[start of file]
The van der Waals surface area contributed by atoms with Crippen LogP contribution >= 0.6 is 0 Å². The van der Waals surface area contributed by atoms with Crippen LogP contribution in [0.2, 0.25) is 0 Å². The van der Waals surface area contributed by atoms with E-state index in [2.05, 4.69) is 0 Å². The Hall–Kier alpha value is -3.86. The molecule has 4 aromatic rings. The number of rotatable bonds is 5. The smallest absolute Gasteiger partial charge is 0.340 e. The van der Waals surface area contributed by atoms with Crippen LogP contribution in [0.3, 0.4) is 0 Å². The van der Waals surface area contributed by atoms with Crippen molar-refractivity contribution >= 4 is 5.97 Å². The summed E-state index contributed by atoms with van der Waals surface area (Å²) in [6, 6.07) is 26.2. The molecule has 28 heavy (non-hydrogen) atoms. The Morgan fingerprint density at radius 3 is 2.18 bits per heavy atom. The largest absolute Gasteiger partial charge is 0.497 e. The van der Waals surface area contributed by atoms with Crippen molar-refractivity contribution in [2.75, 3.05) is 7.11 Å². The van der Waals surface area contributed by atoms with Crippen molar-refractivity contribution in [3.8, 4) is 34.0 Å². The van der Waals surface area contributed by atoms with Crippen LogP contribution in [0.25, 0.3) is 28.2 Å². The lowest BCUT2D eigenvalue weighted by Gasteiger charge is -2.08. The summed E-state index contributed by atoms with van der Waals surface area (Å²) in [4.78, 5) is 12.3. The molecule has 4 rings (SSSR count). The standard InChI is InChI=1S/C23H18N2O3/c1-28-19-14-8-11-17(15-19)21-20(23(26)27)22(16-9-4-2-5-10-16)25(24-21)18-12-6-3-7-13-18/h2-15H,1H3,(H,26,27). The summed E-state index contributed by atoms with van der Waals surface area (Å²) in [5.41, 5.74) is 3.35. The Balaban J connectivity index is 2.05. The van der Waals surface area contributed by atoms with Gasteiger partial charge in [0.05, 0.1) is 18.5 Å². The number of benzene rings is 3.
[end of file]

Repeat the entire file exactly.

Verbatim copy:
The van der Waals surface area contributed by atoms with Crippen LogP contribution >= 0.6 is 0 Å². The van der Waals surface area contributed by atoms with Crippen LogP contribution in [0.2, 0.25) is 0 Å². The van der Waals surface area contributed by atoms with E-state index in [2.05, 4.69) is 0 Å². The Hall–Kier alpha value is -3.86. The molecule has 4 aromatic rings. The number of rotatable bonds is 5. The smallest absolute Gasteiger partial charge is 0.340 e. The van der Waals surface area contributed by atoms with Crippen LogP contribution in [0.3, 0.4) is 0 Å². The van der Waals surface area contributed by atoms with Crippen molar-refractivity contribution >= 4 is 5.97 Å². The summed E-state index contributed by atoms with van der Waals surface area (Å²) in [6, 6.07) is 26.2. The molecule has 28 heavy (non-hydrogen) atoms. The Morgan fingerprint density at radius 3 is 2.18 bits per heavy atom. The largest absolute Gasteiger partial charge is 0.497 e. The van der Waals surface area contributed by atoms with Crippen molar-refractivity contribution in [2.75, 3.05) is 7.11 Å². The van der Waals surface area contributed by atoms with Crippen molar-refractivity contribution in [3.8, 4) is 34.0 Å². The van der Waals surface area contributed by atoms with Crippen LogP contribution in [0.25, 0.3) is 28.2 Å². The lowest BCUT2D eigenvalue weighted by Gasteiger charge is -2.08. The summed E-state index contributed by atoms with van der Waals surface area (Å²) in [4.78, 5) is 12.3. The molecule has 4 rings (SSSR count). The standard InChI is InChI=1S/C23H18N2O3/c1-28-19-14-8-11-17(15-19)21-20(23(26)27)22(16-9-4-2-5-10-16)25(24-21)18-12-6-3-7-13-18/h2-15H,1H3,(H,26,27). The summed E-state index contributed by atoms with van der Waals surface area (Å²) in [5.41, 5.74) is 3.35. The Balaban J connectivity index is 2.05. The van der Waals surface area contributed by atoms with Gasteiger partial charge in [0.05, 0.1) is 18.5 Å². The number of benzene rings is 3.